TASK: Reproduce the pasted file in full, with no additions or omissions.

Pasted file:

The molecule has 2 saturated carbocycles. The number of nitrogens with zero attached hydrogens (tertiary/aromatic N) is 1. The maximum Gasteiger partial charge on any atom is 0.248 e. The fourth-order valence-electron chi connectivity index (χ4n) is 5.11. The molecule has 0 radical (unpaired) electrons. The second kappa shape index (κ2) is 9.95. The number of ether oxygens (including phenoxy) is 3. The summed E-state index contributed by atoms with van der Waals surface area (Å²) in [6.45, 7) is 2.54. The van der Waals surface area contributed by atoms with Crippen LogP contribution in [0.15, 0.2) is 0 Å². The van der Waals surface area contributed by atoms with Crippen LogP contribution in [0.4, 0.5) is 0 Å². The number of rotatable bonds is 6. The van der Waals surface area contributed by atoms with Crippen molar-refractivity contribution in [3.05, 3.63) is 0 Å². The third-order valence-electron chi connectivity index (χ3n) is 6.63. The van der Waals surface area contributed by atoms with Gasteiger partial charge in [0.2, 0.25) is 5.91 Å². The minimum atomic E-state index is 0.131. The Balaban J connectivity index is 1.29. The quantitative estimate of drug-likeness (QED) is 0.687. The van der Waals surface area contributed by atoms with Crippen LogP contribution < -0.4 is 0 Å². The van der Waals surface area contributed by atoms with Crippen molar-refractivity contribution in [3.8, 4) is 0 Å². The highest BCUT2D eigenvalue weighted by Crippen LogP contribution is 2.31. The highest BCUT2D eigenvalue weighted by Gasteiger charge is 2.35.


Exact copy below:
The molecule has 2 saturated carbocycles. The number of nitrogens with zero attached hydrogens (tertiary/aromatic N) is 1. The maximum Gasteiger partial charge on any atom is 0.248 e. The fourth-order valence-electron chi connectivity index (χ4n) is 5.11. The molecule has 0 radical (unpaired) electrons. The second kappa shape index (κ2) is 9.95. The number of ether oxygens (including phenoxy) is 3. The summed E-state index contributed by atoms with van der Waals surface area (Å²) in [6.45, 7) is 2.54. The van der Waals surface area contributed by atoms with Crippen LogP contribution in [0.15, 0.2) is 0 Å². The van der Waals surface area contributed by atoms with Crippen LogP contribution in [0.4, 0.5) is 0 Å². The number of rotatable bonds is 6. The van der Waals surface area contributed by atoms with Crippen molar-refractivity contribution in [3.05, 3.63) is 0 Å². The third-order valence-electron chi connectivity index (χ3n) is 6.63. The van der Waals surface area contributed by atoms with Gasteiger partial charge in [0.2, 0.25) is 5.91 Å². The minimum atomic E-state index is 0.131. The Balaban J connectivity index is 1.29. The quantitative estimate of drug-likeness (QED) is 0.687. The van der Waals surface area contributed by atoms with Crippen LogP contribution < -0.4 is 0 Å². The van der Waals surface area contributed by atoms with Crippen molar-refractivity contribution in [3.8, 4) is 0 Å². The highest BCUT2D eigenvalue weighted by Crippen LogP contribution is 2.31. The highest BCUT2D eigenvalue weighted by Gasteiger charge is 2.35.